# NAMD constraint force and energy

From: Floris Buelens (floris_buelens_at_yahoo.com)
Date: Wed Dec 20 2006 - 04:53:12 CST

Hi, I have a question about NAMD's constraints implementation. I'm trying to replicate exactly the forces that are generated by NAMD's constraints using TCLForces, so that both the forces applied and the energies reported can be compared directly. I found the NAMD code that does constraints and have re-implemented it in TCL, but there are some things I'm not clear about. Specifically, with reference to this piece of the NAMD (2.6) code (where k = constraint force constant, r is distance of atom from reference, and r2 is distance squared):

value=k;

// Loop through and multiple k by r consExp times.
// i.e. calculate kr^e
// I know, I could use pow(), but I don't trust it.
for (int k=0; k<consExp; ++k)
{
value *= r;
}

// Add to the energy total
energy += value;

// Now calculate the force, which is ekr^(e-1). Also, divide
// by another factor of r to normalize the vector before we
// multiple it by the magnitude
value *= consExp;
value /= r2;

Rij *= value;
//iout << iINFO << "restraining force" << Rij << "\n";

f[localID] += Rij;
netForce += Rij;
virial += outer(Rij,vpos);

In English: take force constant k, and multiply by distance squared (assuming constraint exponent of 2). This gives the constraint energy: add this to the running total.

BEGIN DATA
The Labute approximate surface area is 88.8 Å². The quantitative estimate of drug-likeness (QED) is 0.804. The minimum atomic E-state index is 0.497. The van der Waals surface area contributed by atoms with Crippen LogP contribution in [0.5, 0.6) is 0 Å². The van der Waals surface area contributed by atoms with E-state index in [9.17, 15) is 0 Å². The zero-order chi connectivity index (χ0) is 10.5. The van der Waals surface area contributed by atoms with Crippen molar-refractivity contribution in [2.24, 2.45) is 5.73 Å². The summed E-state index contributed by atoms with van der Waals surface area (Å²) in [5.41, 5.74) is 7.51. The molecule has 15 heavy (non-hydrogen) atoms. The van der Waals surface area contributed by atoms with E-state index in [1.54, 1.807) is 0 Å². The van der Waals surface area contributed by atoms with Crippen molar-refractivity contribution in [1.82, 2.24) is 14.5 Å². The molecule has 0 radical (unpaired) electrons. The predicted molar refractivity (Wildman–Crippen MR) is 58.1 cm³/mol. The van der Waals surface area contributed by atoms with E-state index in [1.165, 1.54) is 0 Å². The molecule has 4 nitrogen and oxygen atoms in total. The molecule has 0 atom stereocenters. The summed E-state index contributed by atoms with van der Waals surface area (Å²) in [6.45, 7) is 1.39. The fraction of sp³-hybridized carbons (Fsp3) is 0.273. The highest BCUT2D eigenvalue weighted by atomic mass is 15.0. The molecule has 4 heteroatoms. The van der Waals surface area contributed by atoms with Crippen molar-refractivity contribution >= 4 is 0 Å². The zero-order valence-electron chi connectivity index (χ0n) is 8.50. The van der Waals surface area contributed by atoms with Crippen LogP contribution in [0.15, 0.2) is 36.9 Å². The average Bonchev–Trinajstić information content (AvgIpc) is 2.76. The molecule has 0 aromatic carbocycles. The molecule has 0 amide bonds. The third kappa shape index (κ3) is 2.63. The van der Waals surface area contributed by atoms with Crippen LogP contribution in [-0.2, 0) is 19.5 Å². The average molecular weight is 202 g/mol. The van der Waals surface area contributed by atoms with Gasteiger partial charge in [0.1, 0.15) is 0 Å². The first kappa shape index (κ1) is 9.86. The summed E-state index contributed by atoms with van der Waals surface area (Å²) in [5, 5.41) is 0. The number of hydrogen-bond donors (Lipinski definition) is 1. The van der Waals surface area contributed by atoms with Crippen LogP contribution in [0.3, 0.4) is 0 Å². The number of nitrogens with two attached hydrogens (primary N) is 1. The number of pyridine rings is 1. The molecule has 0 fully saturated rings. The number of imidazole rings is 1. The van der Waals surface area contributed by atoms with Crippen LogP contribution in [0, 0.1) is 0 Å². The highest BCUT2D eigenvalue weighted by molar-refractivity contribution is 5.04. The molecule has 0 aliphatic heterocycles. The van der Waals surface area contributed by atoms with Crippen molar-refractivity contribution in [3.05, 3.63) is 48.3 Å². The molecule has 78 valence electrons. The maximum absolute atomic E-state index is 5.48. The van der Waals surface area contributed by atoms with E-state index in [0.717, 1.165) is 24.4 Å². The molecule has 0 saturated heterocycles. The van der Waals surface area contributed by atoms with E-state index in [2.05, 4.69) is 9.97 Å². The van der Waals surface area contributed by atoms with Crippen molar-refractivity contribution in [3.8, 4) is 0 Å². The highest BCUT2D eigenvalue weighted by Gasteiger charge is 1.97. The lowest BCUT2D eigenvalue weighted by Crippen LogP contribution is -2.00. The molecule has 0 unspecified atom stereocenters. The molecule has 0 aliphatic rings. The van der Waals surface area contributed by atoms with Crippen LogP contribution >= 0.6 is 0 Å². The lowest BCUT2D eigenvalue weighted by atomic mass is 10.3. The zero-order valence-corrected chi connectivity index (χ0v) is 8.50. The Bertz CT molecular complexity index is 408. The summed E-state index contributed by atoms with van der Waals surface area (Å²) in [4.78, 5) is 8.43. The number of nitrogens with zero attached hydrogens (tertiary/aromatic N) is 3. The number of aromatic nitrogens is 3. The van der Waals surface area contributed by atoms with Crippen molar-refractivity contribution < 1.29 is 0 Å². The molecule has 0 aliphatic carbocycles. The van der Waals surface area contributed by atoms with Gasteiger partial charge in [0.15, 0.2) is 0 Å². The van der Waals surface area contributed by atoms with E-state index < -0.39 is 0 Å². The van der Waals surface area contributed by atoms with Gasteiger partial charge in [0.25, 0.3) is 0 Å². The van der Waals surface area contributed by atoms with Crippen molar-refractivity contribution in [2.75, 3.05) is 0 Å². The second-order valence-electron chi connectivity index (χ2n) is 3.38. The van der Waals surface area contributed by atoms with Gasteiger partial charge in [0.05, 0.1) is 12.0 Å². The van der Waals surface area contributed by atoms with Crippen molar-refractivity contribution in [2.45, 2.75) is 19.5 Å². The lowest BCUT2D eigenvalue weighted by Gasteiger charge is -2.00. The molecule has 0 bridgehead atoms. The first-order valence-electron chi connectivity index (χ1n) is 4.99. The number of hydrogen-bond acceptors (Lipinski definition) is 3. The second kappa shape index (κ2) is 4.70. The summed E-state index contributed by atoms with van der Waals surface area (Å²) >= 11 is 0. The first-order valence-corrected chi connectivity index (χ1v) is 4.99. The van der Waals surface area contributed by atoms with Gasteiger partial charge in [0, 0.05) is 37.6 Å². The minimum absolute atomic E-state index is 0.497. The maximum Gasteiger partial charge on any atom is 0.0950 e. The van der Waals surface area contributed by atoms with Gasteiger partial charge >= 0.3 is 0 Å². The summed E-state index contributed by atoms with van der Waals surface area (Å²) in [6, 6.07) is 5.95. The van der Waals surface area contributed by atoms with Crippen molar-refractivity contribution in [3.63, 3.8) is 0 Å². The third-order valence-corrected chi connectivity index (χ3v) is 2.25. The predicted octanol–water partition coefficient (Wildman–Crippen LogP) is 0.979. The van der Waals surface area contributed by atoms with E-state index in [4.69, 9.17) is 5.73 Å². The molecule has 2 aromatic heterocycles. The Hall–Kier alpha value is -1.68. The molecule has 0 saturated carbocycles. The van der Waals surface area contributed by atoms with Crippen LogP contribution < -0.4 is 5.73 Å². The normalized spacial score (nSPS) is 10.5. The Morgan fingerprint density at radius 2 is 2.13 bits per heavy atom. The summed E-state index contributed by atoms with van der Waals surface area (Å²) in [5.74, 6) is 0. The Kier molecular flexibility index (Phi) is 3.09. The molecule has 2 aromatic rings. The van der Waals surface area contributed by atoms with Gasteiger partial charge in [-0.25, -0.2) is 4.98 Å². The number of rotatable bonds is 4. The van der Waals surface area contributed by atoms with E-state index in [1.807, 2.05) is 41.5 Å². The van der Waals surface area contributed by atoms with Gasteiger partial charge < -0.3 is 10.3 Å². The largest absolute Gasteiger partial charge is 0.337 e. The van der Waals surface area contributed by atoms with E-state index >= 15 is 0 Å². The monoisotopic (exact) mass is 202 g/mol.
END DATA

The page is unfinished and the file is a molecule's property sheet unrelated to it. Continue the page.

The applied force is then derived by taking that same energy, multiplying by constraint exponent and dividing by r^2, so the distance vector Rij is scaled by 2 * k (assuming default exponent of 2) to give the force vector.

I've blindly implemented this in my TCLForces code but I'd be grateful if someone could tell me I'm thinking along the right lines - in particular I was surprised that the force applied is in fact linearly proportional to the distance from reference co-ordinates, whereas the energy scales by r^2... or am I missing something? And most importantly for my purposes, will the reported energy be comparable, (in the same units etc), with the rest of the system energy?

Thanks a lot!

Floris Buelens
Department of Crystallography, Birkbeck College, London

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